“Despite Pharma spending an unprecedented $372m lobbying against his Inflation Reduction Act, President Biden beat them,” White House spokesperson Andrew Bates said. “Now that President Biden is delivering real savings for the families who have been overcharged by Big Pharma for medicines they desperately need, they’re continuing to fight tooth and nail against the financial interests of American seniors. They’ll lose this fight too.”

A Narrow View

The study's counterintuitive findings reflect its narrow view of the drug pricing reforms established by the IRA and the timeframe chosen for comparison, said drug pricing policy expert Stacie Dusetzina, a research professor at Vanderbilt University School of Medicine and a member of the Medicare Payment Advisory Commission. The design of the study is “a bit disingenuous” because it compares 2026 to 2025 rather than using 2023 or 2024 as the baseline, she told the Pink Sheet.

The study misses the potentially dramatic savings that will be driven by the Medicare redesign, which will cap annual out-of-pocket spending at $2,000 and eliminate the Part D coverage gap, among other things, beginning in 2025, Dusetzina said.

“This is a pretty unfair comparison when you think about all of the changes to the Medicare program and the Part D benefit that have come right before this to relieve people from high costs,” Dusetzina said.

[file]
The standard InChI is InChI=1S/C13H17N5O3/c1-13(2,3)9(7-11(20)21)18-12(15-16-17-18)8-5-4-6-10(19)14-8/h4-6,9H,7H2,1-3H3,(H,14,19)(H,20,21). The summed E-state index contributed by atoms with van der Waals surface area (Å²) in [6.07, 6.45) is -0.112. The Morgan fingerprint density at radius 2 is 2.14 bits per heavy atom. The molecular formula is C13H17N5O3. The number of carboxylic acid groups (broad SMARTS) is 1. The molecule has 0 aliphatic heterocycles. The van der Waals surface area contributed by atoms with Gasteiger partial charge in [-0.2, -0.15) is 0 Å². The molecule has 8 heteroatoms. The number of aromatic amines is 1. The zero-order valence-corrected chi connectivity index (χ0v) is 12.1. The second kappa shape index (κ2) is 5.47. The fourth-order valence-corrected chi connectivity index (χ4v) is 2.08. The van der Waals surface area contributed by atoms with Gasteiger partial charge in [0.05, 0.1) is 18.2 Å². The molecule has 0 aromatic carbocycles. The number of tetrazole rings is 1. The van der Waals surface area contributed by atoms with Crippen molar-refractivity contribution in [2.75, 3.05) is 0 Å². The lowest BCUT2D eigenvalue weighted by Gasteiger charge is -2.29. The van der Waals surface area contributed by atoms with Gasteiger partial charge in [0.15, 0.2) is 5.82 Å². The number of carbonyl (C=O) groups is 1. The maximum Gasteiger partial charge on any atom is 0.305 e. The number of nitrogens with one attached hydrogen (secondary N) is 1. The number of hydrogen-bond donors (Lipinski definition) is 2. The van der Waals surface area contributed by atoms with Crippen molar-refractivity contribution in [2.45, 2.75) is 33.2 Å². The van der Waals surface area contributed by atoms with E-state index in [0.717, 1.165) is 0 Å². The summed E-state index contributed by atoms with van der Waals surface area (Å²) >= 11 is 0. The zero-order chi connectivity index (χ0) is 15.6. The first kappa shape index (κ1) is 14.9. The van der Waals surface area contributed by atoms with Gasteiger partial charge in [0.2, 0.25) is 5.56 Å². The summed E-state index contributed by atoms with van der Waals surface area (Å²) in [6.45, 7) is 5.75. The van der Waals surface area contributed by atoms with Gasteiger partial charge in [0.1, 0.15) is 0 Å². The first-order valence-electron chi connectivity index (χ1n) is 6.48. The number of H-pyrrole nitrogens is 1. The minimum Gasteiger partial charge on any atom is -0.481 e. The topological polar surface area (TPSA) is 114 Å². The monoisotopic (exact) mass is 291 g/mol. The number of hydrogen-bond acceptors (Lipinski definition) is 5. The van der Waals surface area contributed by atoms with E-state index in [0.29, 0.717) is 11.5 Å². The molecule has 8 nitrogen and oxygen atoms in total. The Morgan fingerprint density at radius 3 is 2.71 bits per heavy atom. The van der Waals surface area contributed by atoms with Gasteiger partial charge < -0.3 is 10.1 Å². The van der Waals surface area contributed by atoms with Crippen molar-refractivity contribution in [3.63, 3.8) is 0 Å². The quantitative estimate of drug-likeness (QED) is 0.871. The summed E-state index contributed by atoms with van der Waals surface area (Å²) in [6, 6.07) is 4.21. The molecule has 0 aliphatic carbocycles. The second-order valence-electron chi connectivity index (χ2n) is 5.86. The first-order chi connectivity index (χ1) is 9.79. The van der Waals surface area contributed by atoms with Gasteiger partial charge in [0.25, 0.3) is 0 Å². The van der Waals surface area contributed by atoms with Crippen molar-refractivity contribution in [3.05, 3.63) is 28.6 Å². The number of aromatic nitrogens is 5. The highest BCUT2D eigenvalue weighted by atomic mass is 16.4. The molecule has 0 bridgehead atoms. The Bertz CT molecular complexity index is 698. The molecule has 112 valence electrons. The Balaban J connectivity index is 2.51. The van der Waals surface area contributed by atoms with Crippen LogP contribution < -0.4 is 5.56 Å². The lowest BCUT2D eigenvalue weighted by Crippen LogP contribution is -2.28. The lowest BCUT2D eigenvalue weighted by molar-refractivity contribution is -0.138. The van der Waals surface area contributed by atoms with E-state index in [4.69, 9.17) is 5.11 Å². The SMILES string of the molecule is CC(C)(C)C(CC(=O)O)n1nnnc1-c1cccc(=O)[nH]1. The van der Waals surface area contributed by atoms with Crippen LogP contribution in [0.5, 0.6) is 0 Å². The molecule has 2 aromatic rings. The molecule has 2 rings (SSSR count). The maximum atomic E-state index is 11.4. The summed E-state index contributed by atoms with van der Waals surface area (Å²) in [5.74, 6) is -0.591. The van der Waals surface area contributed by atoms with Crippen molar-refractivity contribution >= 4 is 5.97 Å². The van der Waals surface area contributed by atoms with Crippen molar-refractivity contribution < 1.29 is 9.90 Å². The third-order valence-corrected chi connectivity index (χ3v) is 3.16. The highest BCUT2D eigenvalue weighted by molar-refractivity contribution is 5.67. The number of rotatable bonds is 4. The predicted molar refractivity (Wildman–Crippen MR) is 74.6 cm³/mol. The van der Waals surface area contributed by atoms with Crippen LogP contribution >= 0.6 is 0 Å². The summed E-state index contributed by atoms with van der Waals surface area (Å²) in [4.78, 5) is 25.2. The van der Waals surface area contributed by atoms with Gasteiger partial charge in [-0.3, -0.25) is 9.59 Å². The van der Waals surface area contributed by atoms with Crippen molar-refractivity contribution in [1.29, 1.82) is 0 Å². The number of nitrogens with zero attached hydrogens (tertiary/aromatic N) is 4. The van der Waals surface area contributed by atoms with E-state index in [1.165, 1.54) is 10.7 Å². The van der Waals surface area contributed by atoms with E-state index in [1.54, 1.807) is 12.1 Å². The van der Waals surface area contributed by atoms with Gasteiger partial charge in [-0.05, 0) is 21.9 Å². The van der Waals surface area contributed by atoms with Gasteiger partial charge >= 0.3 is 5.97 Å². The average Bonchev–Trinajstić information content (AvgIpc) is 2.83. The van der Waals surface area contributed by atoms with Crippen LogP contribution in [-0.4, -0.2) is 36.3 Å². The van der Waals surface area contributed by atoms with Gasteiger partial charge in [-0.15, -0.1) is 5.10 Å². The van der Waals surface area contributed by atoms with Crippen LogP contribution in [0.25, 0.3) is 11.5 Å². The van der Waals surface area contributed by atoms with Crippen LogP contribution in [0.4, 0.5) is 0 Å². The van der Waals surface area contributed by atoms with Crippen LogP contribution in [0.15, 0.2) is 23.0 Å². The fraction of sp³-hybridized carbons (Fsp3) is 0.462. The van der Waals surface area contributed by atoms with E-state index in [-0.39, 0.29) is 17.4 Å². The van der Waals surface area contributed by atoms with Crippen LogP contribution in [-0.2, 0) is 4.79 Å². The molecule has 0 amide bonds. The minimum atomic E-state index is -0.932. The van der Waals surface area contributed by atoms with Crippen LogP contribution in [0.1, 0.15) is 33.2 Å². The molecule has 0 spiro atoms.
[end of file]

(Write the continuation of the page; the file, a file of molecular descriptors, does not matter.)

For example, “if you took Eliquis” and “in their example, had a $47 copay with each fill … you would have more copays [with a negotiated price] because you’re less likely to reach that $2,000 limit earlier in the year,” Dusetzina said.

But “what they’re not telling you is that in 2024 or 2023 or any prior year, the situation for someone taking Eliquis would have looked like a mix of $47 copays and then going into the coverage gap and having to spend roughly $125 in copays until you hit catastrophic coverage,” she added.

Negotiation Part Of ‘Suite’ Of Reforms

“To me it … is trying to frame [negotiations] as harmful … when in fact negotiations are part of a suite of reforms that are aiming to lower costs for beneficiaries and the Medicare program overall,” Dusetzina said. It “comes back to something I’ve tried to repeatedly impress on people, [which] is having your drug selected for negotiation is not necessarily going to be a windfall or a major penalty.”

Drug negotiation “is something we should think about as potentially saving the Medicare program money and that hopefully will result in premiums not going up very much or maybe premiums decreasing relative to what we would expect,” she added.

Policy experts will be watching Part D premiums closely in the wake of changes instituted by the IRA. The chance that the Part D redesign will substantially increase financial risk for plans contributed to a substantial increase in 2024 premiums.  (Also see "Part D In 2024: Premium Increases, Shrinking Choices Signal Early Impact Of IRA Redesign" - Pink Sheet, 4 Jan, 2024.)

“These drugs are being selected because they are the highest spending drugs in the Medicare program,” Dusetzina observed. “Medicare and taxpayers save money based on the negotiations” because “it’s being used somewhat to subsidize all the other changes [to Part D] that affect everyone, regardless of whether or not they take one of the negotiated drugs.”